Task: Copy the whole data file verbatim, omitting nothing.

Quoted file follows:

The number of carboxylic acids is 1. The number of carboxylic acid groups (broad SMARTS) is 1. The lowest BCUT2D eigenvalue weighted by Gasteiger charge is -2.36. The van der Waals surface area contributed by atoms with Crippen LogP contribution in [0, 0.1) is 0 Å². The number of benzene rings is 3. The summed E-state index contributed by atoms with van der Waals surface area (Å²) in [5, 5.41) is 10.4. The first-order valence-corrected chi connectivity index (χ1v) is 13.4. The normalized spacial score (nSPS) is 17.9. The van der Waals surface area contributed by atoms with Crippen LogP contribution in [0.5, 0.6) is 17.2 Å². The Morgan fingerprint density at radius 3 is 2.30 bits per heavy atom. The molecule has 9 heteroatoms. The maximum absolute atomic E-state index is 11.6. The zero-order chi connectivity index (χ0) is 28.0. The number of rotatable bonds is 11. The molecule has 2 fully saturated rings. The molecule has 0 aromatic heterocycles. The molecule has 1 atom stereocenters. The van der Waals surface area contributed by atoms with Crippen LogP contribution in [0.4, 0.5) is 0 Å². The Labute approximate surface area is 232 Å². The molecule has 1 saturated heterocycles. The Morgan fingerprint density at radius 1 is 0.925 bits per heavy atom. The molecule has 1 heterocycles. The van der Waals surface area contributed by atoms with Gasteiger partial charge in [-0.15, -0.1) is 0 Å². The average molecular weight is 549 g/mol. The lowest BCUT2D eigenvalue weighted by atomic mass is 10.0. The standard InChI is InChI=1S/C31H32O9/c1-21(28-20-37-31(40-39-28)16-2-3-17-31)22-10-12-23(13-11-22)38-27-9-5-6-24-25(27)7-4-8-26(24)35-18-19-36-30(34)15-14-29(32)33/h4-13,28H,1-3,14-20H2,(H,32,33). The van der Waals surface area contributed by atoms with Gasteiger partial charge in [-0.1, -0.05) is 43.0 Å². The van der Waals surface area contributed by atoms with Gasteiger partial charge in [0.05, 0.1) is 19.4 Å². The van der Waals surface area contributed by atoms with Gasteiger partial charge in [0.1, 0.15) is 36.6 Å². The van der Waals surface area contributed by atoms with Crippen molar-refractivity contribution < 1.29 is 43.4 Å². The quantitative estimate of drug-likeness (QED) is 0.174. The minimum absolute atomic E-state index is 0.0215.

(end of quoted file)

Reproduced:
The number of carboxylic acids is 1. The number of carboxylic acid groups (broad SMARTS) is 1. The lowest BCUT2D eigenvalue weighted by Gasteiger charge is -2.36. The van der Waals surface area contributed by atoms with Crippen LogP contribution in [0, 0.1) is 0 Å². The number of benzene rings is 3. The summed E-state index contributed by atoms with van der Waals surface area (Å²) in [5, 5.41) is 10.4. The first-order valence-corrected chi connectivity index (χ1v) is 13.4. The normalized spacial score (nSPS) is 17.9. The van der Waals surface area contributed by atoms with Crippen LogP contribution in [0.5, 0.6) is 17.2 Å². The Morgan fingerprint density at radius 3 is 2.30 bits per heavy atom. The molecule has 9 heteroatoms. The maximum absolute atomic E-state index is 11.6. The zero-order chi connectivity index (χ0) is 28.0. The number of rotatable bonds is 11. The molecule has 2 fully saturated rings. The molecule has 0 aromatic heterocycles. The molecule has 1 atom stereocenters. The van der Waals surface area contributed by atoms with Crippen LogP contribution in [0.4, 0.5) is 0 Å². The Labute approximate surface area is 232 Å². The molecule has 1 saturated heterocycles. The Morgan fingerprint density at radius 1 is 0.925 bits per heavy atom. The molecule has 1 heterocycles. The van der Waals surface area contributed by atoms with Gasteiger partial charge in [-0.15, -0.1) is 0 Å². The average molecular weight is 549 g/mol. The lowest BCUT2D eigenvalue weighted by atomic mass is 10.0. The standard InChI is InChI=1S/C31H32O9/c1-21(28-20-37-31(40-39-28)16-2-3-17-31)22-10-12-23(13-11-22)38-27-9-5-6-24-25(27)7-4-8-26(24)35-18-19-36-30(34)15-14-29(32)33/h4-13,28H,1-3,14-20H2,(H,32,33). The van der Waals surface area contributed by atoms with Gasteiger partial charge in [-0.1, -0.05) is 43.0 Å². The van der Waals surface area contributed by atoms with Gasteiger partial charge in [0.05, 0.1) is 19.4 Å². The van der Waals surface area contributed by atoms with Gasteiger partial charge in [0.1, 0.15) is 36.6 Å². The van der Waals surface area contributed by atoms with Crippen molar-refractivity contribution < 1.29 is 43.4 Å². The quantitative estimate of drug-likeness (QED) is 0.174. The minimum absolute atomic E-state index is 0.0215.